Titus Andronicus Get Down to Business

by Anna Sheinaus

Oh, how to summarize the new Titus Andronicus album in 500 words or less? The Jersey rockers themselves do it best. Kicking off their new tour in support of their third album, Local Business, Titus bluntly and proudly announced through their Twitter, “PUNK IS BACK.” And oh yes, let it ring through the hills, it is.

After listening to Titus’s second album The Monitor, a Civil War concept album full of grandiose rock epics with layered bagpipe solos, this may seem hard to believe. After all, the band tends to avoid the standard punk formula of two-minute songs with straightforward lyrics.

Instead, they favor sprawling compositions that often approach 10 minutes and are embedded with literary references – without any hint of pretension whatsoever – which can be pretty hard to do when you’re named after an obscure Shakespearean tragedy.

But what they lack in punk credentials in terms of song structure, they make up for with their raw, unfiltered energy, especially on this new record. It keeps all the grit and grime of earlier albums, but is arguably the band’s tightest and most cohesive release.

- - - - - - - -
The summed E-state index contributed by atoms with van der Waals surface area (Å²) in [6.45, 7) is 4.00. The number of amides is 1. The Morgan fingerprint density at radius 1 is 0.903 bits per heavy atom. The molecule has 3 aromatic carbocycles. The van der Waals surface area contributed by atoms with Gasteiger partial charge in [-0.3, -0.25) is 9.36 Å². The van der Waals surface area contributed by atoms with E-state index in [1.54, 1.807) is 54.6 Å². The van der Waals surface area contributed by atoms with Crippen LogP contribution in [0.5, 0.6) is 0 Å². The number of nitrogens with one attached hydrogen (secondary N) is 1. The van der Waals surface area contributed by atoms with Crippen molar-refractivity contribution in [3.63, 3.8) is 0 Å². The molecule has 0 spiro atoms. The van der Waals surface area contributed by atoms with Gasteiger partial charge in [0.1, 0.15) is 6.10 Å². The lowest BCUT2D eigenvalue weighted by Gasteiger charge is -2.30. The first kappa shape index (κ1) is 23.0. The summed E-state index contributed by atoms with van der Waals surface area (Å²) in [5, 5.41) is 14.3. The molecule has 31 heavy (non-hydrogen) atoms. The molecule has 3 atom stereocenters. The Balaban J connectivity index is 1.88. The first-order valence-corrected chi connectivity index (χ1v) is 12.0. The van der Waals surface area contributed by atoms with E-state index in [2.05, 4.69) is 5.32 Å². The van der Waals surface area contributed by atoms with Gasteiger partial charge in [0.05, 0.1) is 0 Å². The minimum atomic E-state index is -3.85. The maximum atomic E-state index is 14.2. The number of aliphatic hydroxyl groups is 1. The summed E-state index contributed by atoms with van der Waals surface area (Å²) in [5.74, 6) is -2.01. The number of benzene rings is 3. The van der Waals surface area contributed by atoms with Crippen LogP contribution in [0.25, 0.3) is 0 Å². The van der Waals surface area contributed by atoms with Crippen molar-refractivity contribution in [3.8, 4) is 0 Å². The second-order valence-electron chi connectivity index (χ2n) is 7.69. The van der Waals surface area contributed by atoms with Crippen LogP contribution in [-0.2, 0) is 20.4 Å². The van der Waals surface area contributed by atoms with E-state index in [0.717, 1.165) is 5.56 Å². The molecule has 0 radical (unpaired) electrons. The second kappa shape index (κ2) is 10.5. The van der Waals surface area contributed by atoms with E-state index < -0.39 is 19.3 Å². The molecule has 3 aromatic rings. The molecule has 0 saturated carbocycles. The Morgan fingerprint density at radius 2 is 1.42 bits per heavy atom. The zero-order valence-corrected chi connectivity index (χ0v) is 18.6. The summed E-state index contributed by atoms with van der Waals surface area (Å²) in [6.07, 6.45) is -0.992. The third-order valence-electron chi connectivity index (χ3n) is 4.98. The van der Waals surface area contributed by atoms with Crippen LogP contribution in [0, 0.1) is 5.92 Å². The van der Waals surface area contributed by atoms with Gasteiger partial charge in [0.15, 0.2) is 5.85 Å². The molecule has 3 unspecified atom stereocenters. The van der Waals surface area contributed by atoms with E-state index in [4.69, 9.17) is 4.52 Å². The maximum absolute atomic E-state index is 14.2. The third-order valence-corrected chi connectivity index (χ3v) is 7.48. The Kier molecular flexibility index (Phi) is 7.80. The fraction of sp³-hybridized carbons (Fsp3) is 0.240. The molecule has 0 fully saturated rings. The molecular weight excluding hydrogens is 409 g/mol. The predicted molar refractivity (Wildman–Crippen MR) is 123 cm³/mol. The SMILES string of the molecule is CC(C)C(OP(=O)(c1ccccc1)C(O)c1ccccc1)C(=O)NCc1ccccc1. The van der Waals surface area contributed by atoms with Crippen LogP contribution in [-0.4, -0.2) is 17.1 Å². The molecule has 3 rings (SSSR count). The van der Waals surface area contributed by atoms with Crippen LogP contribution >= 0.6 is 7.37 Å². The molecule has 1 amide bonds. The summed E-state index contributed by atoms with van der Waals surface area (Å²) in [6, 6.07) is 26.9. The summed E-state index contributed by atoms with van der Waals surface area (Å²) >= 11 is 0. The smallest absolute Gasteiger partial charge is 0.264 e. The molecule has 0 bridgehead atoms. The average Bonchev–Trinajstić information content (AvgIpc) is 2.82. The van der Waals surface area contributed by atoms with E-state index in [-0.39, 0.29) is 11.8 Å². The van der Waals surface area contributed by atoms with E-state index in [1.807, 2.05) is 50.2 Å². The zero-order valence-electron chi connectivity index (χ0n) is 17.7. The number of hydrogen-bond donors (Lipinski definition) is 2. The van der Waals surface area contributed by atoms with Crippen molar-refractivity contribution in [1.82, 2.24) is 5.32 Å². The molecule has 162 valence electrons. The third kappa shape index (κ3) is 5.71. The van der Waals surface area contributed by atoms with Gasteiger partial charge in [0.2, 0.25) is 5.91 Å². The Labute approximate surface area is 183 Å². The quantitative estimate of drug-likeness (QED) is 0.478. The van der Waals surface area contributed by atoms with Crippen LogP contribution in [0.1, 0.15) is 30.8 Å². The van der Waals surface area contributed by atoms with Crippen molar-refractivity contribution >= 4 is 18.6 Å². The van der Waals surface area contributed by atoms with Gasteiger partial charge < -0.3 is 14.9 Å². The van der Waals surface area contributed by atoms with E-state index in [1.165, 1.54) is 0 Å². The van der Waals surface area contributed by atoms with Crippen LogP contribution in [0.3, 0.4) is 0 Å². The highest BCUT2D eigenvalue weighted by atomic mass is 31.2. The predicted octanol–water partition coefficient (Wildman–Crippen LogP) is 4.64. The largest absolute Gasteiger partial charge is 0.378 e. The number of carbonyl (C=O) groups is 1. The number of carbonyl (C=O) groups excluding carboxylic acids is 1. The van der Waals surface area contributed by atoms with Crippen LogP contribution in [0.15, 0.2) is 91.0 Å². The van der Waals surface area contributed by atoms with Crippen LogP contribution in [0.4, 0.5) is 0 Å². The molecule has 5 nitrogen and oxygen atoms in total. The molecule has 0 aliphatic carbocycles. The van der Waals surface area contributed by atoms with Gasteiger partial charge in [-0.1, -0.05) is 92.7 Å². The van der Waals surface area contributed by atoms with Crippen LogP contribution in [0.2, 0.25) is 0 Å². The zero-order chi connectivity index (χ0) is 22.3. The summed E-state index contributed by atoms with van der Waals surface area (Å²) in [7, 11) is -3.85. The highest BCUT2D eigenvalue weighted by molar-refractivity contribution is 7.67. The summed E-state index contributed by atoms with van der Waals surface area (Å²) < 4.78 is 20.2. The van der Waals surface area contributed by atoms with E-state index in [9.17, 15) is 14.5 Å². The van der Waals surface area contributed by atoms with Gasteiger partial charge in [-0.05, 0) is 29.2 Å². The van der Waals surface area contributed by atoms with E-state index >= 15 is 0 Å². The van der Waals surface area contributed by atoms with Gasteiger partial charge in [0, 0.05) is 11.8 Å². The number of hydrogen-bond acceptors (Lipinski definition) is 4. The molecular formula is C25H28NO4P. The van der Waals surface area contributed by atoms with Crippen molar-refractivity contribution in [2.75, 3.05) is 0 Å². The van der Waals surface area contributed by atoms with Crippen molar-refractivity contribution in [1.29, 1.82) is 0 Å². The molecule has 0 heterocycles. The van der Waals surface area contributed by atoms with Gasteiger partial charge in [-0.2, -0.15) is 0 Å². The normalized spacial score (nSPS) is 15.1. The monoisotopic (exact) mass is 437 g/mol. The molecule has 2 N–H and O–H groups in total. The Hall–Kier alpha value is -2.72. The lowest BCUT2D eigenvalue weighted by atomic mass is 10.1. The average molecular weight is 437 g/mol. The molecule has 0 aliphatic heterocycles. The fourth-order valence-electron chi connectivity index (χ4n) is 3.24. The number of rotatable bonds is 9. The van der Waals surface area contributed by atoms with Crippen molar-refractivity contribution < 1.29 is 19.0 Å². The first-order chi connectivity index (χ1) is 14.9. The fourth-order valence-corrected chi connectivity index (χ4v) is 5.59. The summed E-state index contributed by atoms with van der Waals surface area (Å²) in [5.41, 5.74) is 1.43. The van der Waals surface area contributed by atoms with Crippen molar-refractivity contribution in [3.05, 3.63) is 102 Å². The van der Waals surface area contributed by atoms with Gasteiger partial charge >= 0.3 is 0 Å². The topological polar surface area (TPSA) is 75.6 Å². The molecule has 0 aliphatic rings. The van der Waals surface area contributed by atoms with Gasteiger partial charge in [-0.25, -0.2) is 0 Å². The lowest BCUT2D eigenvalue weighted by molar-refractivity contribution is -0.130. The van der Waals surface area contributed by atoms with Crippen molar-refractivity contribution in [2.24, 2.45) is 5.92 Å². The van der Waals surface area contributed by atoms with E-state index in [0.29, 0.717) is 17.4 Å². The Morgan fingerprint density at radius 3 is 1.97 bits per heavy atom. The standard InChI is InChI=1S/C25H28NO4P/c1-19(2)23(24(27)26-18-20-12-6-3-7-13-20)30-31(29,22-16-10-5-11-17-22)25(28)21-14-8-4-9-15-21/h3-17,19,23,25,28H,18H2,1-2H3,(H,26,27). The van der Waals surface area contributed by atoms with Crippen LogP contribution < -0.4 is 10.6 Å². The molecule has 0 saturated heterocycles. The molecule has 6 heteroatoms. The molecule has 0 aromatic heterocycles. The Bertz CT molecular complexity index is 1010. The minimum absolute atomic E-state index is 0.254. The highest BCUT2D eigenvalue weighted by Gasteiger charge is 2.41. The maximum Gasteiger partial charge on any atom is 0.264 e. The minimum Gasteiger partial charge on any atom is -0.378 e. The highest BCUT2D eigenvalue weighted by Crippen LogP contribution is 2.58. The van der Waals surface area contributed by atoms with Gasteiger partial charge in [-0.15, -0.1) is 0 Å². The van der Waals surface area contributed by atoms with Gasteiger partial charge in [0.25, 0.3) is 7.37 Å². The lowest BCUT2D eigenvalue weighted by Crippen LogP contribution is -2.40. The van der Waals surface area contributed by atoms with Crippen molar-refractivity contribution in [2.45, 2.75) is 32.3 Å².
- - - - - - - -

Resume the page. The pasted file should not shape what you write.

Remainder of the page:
Local Business bears some resemblance to the band’s earlier attempts, complete with exultant guitars, rhythms you can feel pounding throughout your body, and frontman Patrick Stickle’s trademark atonal and abrasive vocals. A self-professed nihilist, Stickles wails on the album’s opening song “Ecce Homo,” “I think by now we’ve established that everything is inherently worthless and there is nothing in the universe with any kind of objective purpose.”

So Titus isn’t exactly taking a break from the bleak outlook of The Monitor or 2008’s The Airing of Grievances, but nevertheless the band doesn’t want its listeners to whine and lay at home all day, mourning the futility of life.

No, Stickles has mused that the band chose to title the album Local Business to encourage listeners to celebrate punk, DIY, and local scenes. And it’s worth mentioning that the local businesses, the ones to which Titus is playing tribute, exist all around us—the band hails from Glen Rock.

So get out, put on your headphones and blast Titus Andronicus’ new album, explore your local scene, and maybe you’ll find that everything isn’t inherently worthless.

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